A different approach to off-road in Moab Pt. 1

Onion Creek Road on smaller bikes.

It’s already March and both Dezso and I have been champing at the bit to get out on some rides. It has been a long winter with very little riding, not even when I could take the Ural out in the snow. Work and everything else seems to have blown up in my face and kept me out of my garage and neglecting my bikes.
So when Dezso proposed a trip to Moab to rent dirt bikes, I was all for it. I had taken a dirt bike class, using Honda 230s in a vain attempt to help me ride my GS through dirt, sand, and gravel. Sadly, only dirt had been present at my class, but I did get a better feel for riding a small bike off-road.
We invited some friends, Dezso’s brother, Alex, and my wife, Deana, who were interested in renting ATVs, and struck out for the weekend, camping along Highway 128 and eating at Fiesta Mexicana like we usually do. In the morning, after a breakfast of habanero bacon, eggs, and coffee, we headed to High Point to rent a slew of machines.
The crew at High Point Hummer and ATV were friendly and charming, but as they went over the machines with us, noting every scratch, ding, and dent, we all became worried that we’d have to account for everything that touched the bikes and ATVs, including our butts. But that wasn’t the case, as they took our machines back with smiles. (Not that we tore the living shit out of those machines, but I’m sure it’s every rental agency’s worry that they won’t see their cash flow return, and it’s the customer’s worry that they’ll find something that only can be seen with the aid of a microscope)
Photo Courtesy of Rachel

Since only one dirt bike (A new Honda 250) was street legal, we had to rent a trailer as well ( Which actually comes free with the rental as do coolers and a gas can). I rode the Honda 250 up to Onion Creek/ Fischer’s Tower and Dezso towed the rest with his truck. Dezso and I had ridden this road last year as part of the Utah Backcountry Discovery Route and I had wished I had been able to take photos, but also wished I could’ve shown the area to Deana. Now I finally got the chance.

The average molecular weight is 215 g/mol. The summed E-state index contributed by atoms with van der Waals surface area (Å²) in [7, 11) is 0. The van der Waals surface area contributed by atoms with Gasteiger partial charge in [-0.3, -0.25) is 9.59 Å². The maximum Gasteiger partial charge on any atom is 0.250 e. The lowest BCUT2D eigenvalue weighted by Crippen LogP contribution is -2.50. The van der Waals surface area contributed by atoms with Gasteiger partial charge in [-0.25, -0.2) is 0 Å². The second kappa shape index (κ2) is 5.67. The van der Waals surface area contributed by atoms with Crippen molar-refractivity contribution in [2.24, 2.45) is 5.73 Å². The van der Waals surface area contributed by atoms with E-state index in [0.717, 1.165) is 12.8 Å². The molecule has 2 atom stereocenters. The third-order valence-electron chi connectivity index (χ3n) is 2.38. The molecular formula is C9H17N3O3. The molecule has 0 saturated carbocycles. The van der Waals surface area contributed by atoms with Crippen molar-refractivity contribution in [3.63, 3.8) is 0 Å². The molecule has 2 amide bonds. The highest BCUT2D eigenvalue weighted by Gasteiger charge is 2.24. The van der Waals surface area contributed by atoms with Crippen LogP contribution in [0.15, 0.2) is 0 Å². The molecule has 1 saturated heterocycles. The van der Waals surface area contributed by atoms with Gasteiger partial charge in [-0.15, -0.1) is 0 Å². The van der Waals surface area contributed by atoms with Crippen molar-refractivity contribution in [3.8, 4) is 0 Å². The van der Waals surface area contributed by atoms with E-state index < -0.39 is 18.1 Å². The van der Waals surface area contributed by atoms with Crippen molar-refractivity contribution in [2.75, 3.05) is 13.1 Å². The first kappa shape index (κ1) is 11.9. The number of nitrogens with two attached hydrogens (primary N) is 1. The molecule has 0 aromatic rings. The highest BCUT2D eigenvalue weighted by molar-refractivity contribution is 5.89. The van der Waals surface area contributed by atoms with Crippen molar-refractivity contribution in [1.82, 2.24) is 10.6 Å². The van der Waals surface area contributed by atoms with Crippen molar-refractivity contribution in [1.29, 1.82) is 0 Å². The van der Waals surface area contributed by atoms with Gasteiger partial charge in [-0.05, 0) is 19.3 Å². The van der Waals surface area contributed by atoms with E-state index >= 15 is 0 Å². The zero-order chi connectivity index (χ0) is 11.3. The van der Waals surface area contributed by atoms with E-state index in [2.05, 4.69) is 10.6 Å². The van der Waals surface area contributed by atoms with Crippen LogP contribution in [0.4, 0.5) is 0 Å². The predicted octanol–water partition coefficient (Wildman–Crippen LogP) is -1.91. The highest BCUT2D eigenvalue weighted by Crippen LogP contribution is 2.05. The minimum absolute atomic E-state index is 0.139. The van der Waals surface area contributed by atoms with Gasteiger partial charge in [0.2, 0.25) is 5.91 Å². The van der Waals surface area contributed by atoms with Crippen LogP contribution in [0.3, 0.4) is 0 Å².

I had tried to sync our three helmets (Deana, Dezso and me), but couldn’t quite figure it out. Plus we were all ready to hit the trails, so talking to Deana trumps Dezso in this situation.
It wouldn’t have mattered; we unloaded the machines and Dezso immediately took off only to be spotted when he returned to see where we were.
Michael and Rachel brought up the rear as they had their two dogs with them, but the poor dogs lasted about 3 stream crossings before tiring out and they had to return to the car to let the dogs sleep it off. I stuck with Deana as she got the feel for her ATV and I got the feel for my Honda 230.
This improved road follows Onion Creek and crosses it many times. For once I had on waterproof boots and had no qualms about splashing through each time. On such a small bike, I had no problem bouncing over hidden rocks in the stream bed, or going a little faster around turns, using the techniques I had learned in my class.

The red canyon walls crept closer and taller as we wound our way through. There were other ATVs, dirk bikes, and cars on the road. Vehicles had parked all along and off the roadway, enjoying an overcast and slightly chilly day. The road dipped and turned, giving Deana the opportunity to practice shifting as well as turning while using the thumb accelerator on her ATV.
Gradually the road led up a few switchbacks and put us (sort of) on top of things. We had the option of continuing on, or returning to the truck and trying another off-road trail. It was a unanimous consensus and we turned around. There was more to see out there.
On the way down, we met up with Michael and Rachel who had dumped the dogs in the car to rest and sped along to catch up with us. We told them our plan and they were fine with it. By now we rarely saw Dezso who zipped along like a Labrador Retriever chasing balls.
We made it back to the trailer and opened our coolers for meats and cheeses and crackers before trailering over to the next area.